Having read The Soddit, The Sellamillion and The Sillymarillion, I can only say in my mind, mine is as good as any of them. I think where mine differs, is that I love the works of Tolkien. I am a member of The Tolkien Society, and have been reading his works since the late sixties. I have a huge collection of his works (twenty different copies of The Lord of the Rings alone). I consider what I am doing no worse than Peter Jackson, in that LotR is a room full of doors, and we have both entered it through different ways. Parody is an ability to look at something in a different way. The english language can often be turned on its head. A great hero of mine was Ronnie Barker, he to me was a true wordsmith, anyone who has seen The Four Candles/Fork Handles sketch will know what I mean, he told this once:-

Man to young boy "Go over the road and see how Old Mrs Smith is"
Boy comes back and replies "She says her age has got nothing to do with you"

Try to imagine at the point where Celeborn says in Lothlorien, "One would say at the last Gandalf fell into folly", then Pippin saying, "No he fell into a big black hole"

The main thing is, I am one of you, and it is for us and only us that this book is aimed at. It will have no meaning to those who have only seen the films, or who have read the books only once, if you haven't read The Silmarillion or The Appendices, you will be in trouble also. The hardest parts of writing this book have been where LotR get really serious, and changing the names so they all match the new story and are not just silly. So I will leave you with the true version of The Tale of Aragorn and Arwen.

I know by rights this should be in The Middle-earth Mirth dept, but it is an attempt to show how parody works.


Benny son of Barry was a working class man who fell in love with a royal. She was the daughter of King Thingy and Mullien The May I, called Lillian Tinnitus which is Frighteningwail in The Spindrawlin language of the Elves. Thingy was King of the Elves and was known as Elude Singular, Greatmangle Lord of The Thousand Cafes of Manygrowth of Doorhehath. The King sent Benny on a quest, which included him getting past the whole host of Mortcough and into the Halls of Hangbad beneath the Towers of Thatgotridofhim. Benny Chameleon returned out of the darkness (The Lay of which was written by Roy Gorge The Rotund), and wed Lillian. Their child was Dear Helovachil, whose daughter Yelling married Herenditall the son of Chewer son of Hewer and Idiot Cerebellum daughter of King Turgid. The sons of Yelling and Herenditall were Elbow the Halfman and Elroy Tru-miniature the first king of Neomanor. So it was that the line was reunited when Paragon son of Paramount, Alesser Heir of Everdulls son Evenduller King of Gondour and Another(small insignificant place in the north), wed Olwen Undomesticated daughter of Elbow the Halfman.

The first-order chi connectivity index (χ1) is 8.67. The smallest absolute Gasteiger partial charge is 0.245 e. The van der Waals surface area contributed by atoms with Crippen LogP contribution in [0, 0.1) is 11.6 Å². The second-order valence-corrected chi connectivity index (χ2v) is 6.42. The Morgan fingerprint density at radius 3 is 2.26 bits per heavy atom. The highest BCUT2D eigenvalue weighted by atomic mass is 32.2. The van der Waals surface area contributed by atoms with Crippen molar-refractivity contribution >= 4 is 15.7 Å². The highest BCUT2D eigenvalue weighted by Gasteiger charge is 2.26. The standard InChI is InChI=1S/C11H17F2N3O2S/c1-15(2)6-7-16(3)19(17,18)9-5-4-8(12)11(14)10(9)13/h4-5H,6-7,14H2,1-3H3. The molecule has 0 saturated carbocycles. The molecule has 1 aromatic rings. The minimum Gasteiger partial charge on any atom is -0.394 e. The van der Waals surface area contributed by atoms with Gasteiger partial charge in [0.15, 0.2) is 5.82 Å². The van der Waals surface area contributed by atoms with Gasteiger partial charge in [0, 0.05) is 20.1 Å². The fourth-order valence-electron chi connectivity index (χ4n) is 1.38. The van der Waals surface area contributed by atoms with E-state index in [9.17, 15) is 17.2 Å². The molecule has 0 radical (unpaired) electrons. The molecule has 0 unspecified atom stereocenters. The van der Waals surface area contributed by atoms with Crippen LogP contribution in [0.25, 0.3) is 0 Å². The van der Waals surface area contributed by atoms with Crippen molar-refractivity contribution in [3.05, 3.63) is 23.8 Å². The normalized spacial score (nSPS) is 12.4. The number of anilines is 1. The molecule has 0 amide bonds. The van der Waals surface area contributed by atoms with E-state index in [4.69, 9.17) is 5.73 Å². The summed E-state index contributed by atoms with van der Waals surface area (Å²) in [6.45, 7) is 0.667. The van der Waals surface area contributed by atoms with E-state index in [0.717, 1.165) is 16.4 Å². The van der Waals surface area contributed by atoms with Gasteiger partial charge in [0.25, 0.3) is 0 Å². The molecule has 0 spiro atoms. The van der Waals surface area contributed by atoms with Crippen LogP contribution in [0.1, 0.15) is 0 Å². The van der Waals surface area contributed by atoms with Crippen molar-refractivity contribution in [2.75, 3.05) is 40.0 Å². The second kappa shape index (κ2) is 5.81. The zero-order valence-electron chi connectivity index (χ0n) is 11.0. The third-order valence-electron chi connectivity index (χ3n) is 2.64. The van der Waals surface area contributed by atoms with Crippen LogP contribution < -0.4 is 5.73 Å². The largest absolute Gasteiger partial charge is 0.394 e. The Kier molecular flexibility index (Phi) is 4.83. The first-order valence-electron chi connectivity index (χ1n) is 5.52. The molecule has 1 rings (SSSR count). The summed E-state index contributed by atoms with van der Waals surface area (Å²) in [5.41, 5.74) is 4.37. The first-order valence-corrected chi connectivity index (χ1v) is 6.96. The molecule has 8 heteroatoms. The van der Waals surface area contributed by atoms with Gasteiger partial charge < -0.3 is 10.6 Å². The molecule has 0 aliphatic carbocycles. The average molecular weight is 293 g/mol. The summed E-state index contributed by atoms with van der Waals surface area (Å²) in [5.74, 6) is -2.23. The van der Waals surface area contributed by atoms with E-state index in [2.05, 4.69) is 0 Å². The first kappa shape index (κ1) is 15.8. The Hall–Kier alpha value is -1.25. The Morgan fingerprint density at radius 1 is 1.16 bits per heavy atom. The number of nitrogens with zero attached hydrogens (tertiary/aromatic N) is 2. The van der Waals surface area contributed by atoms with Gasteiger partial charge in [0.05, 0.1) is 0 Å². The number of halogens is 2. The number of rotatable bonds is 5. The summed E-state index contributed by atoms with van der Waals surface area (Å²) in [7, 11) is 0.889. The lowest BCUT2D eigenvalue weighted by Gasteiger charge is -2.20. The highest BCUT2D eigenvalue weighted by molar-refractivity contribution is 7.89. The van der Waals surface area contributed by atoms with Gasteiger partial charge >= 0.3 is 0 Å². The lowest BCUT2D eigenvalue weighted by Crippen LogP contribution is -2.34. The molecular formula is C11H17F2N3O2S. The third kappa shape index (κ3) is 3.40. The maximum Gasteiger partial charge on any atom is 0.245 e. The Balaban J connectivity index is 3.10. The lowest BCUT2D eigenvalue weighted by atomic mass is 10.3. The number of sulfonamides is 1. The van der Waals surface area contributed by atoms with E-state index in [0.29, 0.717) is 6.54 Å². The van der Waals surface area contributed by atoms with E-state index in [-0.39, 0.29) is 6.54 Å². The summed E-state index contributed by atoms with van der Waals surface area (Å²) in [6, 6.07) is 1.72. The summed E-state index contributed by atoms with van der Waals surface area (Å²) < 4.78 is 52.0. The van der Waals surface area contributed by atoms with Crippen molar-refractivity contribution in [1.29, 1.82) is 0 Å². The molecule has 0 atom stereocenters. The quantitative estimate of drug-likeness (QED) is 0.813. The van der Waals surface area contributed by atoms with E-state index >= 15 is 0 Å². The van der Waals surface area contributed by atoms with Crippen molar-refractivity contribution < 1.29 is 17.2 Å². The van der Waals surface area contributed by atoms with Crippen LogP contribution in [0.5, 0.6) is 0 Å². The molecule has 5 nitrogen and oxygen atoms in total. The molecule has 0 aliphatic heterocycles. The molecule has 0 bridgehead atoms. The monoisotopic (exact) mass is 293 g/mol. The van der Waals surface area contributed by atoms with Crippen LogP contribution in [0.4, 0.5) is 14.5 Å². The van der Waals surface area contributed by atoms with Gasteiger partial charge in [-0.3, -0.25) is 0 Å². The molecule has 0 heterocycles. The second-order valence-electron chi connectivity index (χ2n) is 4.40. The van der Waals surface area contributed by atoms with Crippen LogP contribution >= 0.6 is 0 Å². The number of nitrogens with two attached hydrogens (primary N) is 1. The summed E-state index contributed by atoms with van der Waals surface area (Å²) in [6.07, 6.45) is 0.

P.S I was only joking ESTY, honest.
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Old 05-01-2012, 05:07 AM   #33
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The Lord of the Grins

So here we are many years later, I have two books available from Amazon Kindle, The Followship of the Ring and The Two Townies. With much help from Davem, and words of encouragement from Esty and Bethberry, I am now working on The Retinue of the King part one and The Retinue of the King part two in 3D. If any of you do buy them, I hope you like them.
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Old 05-01-2012, 08:09 AM   #34
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Originally Posted by narfforc View Post
So here we are many years later, I have two books available from Amazon Kindle, The Followship of the Ring and The Two Townies. With much help from Davem, and words of encouragement from Esty and Bethberry, I am now working on The Retinue of the King part one and The Retinue of the King part two in 3D. If any of you do buy them, I hope you like them.
Unlike Narf (congratulations by the way, Narf), I never published my parodies, particularly because I have infringed on nearly every copyright convention imaginable. But the satires are, nevertheless, award-winning and recognized in fan-fic circles for their general silliness, literary pretensions and good grammar:

Monty Python's The Hobbit

Monty Python's Fellowship of the Ring

Monty Python's The Two Towers

The parody only made it halfway through the Two Towers due to the intervention by United Nations Peacekeeping Forces and sanctions against several of the major characters.
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Old 05-01-2012, 10:51 AM   #35
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Originally Posted by narfforc View Post
So here we are many years later, I have two books available from Amazon Kindle, The Followship of the Ring and The Two Townies. With much help from Davem, and words of encouragement from Esty and Bethberry, I am now working on The Retinue of the King part one and The Retinue of the King part two in 3D. If any of you do buy them, I hope you like them.
Quote:
Originally Posted by Morthoron View Post
Unlike Narf (congratulations by the way, Narf), I never published my parodies, particularly because I have infringed on nearly every copyright convention imaginable. But the satires are, nevertheless, award-winning and recognized in fan-fic circles for their general silliness, literary pretensions and good grammar:

Monty Python's The Hobbit

Monty Python's Fellowship of the Ring

Monty Python's The Two Towers

The parody only made it halfway through the Two Towers due to the intervention by United Nations Peacekeeping Forces and sanctions against several of the major characters.
Peter Jackson beat both of you to the punch.

Anyway, nice work to both of you. I can't imagine having the attention span to write an entire book.